“Lights, camera, action!"
by Alessandro Principe

Antique cars and film-making have one thing in common: they inspire passion.

Many artists claim that the most beautiful stories are not invented, but collected. This is the story of a child raised and cradled by cars and who, growing up, came to regard them not just as travel companions, but as true friends. This is the story of Alessandro Principe, director, photographer and writer, and his closest friend: an Alfa Romeo 1750 Spider Veloce.


If he were to turn his life story into a movie and write the screenplay, Alessandro Principe would know without hesitation what images to include and how to structure the narrative.

The opening scene would show the back seat of a car travelling at night, at the start of a long journey. A child is sitting on the back seat, while a man is behind the wheel. That child is none other than Alessandro.

"I grew up in my father's coupè, he would often travel around Europe for work. I can say that I established my first human relationship with a car. Those seats were like a cradle to me, and the roar of the engine a lullaby.

Now the director has to convey to the audience how the car was both a home and a friend to the protagonist. So in the second scene, we find the same child, only slightly older, playing with his car. First it takes on the role of a spaceship, then it transforms into a Formula 1 racing car, then in a jewel of technology and performance capable of overcoming every obstacle and carrying out amazing adventures. After spending the whole afternoon playing, the boy is tired and decides to rest in the most comfortable and enveloping place in the world: the seats.

"This is the main reason why cars have become so important to me. Being around them motivated me to want to find out everything about them. I read the stories of the models, especially the Italian ones, and I told them to other children with the same enthusiasm as if I was showing them the latest toy, the one that everyone wanted but only I owned."

And then comes a scene of sudden realisation, in which cars—just like best friends—suggest the route that Alessandro’s life should take. That of film-making.

"As a kid I watched lots of films. Obviously my favourites were the ones in which the protagonists drove dream cars in hair-raising pursuits and races. So when the film ended, I got into my father's car and continued the story, putting myself in the actor’s shoes. That’s how I fed my imagination."

And then comes the turning point. The moment when the protagonist realises that things have become serious. "I soon came to understand that cars are not just a means of transport, but an extension of our own personality." Alessandro's car is a Duetto.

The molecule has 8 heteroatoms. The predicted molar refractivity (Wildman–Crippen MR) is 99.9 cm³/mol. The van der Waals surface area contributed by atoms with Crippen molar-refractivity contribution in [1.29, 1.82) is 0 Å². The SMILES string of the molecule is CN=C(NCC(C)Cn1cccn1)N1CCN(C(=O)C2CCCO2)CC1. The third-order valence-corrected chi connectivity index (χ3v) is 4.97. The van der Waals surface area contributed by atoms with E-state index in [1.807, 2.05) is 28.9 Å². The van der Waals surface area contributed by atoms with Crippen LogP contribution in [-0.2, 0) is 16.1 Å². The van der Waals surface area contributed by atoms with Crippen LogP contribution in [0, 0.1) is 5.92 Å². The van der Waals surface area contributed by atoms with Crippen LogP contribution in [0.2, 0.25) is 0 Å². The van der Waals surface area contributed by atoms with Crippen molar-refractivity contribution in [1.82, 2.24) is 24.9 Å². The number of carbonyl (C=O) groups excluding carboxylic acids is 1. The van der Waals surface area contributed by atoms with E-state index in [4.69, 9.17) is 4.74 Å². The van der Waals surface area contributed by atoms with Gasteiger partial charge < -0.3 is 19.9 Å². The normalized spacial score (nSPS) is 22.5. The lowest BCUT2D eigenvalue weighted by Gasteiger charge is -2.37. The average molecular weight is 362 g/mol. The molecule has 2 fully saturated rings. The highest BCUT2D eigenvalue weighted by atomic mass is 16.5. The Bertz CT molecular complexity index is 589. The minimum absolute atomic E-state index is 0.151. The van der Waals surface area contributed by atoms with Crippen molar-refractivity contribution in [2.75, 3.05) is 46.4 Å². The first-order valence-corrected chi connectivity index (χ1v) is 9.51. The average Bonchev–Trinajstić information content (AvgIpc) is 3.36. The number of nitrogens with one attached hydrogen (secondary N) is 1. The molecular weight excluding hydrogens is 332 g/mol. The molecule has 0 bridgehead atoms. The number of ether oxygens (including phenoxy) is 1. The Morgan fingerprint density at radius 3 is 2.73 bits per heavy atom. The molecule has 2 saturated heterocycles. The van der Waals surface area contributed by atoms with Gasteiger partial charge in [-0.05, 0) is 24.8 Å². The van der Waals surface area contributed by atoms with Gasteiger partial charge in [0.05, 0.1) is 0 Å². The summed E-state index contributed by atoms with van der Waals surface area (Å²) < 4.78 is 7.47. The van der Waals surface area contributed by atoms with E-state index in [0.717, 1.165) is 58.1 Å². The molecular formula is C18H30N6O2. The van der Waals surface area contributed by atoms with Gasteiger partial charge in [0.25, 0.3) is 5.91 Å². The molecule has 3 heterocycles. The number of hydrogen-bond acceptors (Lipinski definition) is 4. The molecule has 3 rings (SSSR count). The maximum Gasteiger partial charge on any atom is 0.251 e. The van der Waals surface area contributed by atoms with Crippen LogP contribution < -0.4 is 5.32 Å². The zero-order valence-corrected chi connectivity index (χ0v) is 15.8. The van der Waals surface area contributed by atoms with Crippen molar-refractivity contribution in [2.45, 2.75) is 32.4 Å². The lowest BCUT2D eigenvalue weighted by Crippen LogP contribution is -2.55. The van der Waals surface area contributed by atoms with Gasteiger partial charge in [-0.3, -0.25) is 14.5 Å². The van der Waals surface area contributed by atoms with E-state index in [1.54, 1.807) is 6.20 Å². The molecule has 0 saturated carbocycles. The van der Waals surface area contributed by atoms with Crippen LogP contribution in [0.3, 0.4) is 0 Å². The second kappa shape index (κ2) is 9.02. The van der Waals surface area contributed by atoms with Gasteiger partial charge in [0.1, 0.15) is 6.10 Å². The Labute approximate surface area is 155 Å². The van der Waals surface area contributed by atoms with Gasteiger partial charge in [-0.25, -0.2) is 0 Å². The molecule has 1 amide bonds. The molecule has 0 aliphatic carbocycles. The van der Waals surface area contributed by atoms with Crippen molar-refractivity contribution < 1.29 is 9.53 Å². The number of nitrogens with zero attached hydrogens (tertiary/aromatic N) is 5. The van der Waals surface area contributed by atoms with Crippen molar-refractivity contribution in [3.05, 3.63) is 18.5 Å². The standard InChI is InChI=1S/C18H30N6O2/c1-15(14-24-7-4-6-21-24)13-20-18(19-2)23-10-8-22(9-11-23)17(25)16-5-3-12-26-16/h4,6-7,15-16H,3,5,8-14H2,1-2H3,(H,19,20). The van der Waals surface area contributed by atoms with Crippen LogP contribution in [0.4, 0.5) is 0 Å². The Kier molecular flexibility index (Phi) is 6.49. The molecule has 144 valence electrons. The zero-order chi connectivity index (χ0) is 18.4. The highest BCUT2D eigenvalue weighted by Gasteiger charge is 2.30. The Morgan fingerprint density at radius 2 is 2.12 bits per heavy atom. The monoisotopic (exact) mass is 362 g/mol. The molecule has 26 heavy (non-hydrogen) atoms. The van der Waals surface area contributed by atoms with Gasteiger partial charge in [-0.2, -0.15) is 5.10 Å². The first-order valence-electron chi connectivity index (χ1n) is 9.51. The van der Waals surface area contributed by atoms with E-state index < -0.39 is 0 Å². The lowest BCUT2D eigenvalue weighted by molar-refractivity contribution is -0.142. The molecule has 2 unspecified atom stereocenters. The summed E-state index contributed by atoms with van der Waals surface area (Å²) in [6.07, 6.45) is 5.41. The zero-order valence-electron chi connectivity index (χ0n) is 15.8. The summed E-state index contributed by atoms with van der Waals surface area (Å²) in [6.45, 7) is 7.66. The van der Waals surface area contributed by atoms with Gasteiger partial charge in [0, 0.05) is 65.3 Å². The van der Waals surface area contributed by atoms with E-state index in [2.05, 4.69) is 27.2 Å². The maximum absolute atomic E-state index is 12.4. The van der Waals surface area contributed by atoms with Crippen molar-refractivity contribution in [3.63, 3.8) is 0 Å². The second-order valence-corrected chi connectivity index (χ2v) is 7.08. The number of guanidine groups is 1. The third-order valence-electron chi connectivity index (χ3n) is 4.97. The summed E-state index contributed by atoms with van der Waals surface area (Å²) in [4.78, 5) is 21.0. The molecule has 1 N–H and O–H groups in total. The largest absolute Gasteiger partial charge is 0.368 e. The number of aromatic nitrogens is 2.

There are people who, whenever they fall in love, forget about their friends. And then there are people who can’t wait to introduce their new flame to their companions. So it was for Alessandro, who gives us an evocative new image in his story.

"When I was 15 I came across a classified ad for an Alfa Romeo Spider, which was on sale for the price of a bicycle. I bought it there and then, even though it had been written off in an accident. I kept it in the garden, my girlfriend and I used to spend a lot of time in it. We could just about open and close the doors and turn the engine on and off, but that was enough for us. Our fondest memories are of sitting in those seats."

In the next scene, we see the protagonist as an adult, immersed in the decidedly frenetic life of an artist. One day, like in those seemingly random encounters that are actually perfectly engineered by fate—or a skilled screenwriter—he comes across the model he has always coveted: a 1750 Spider Veloce first series, otherwise known as a "Duetto".

"The Duetto is a car that you spend your whole life dreaming about. I only had to stand in front of her to feel this unique chemistry. People think I'm a collector, but they’re wrong. I’m not collecting her, the relationship I have with my car is one based on mutual exchanges. I don’t drive her and she doesn't carry me, together we go to the cinema or on holiday."

The next scene resembles a road movie, with a picturesque trail stretching into the background, the car travelling, hands gripping the steering wheel.

"For me, the road is an opportunity to reunite with something that is profoundly mine. I want to spend time with my car, not money."

If the lead actor is Alessandro, the female protagonist is his Duetto, bearing the marks left by time. 

"Her imperfections are what make her perfect. Just like a woman of the world who displays the lofty superiority of someone who understands life."

The film's ending is not the end. Alessandro has embarked on his own road and continues to follow it. Because having a goal is important, but what counts most of all is to staying on the move.

"I keep travelling and watching films. Sometimes I even make the odd film or two. Because film-making is something rooted deep within me, which speaks from my heart and feeds off my passions. Just like driving."

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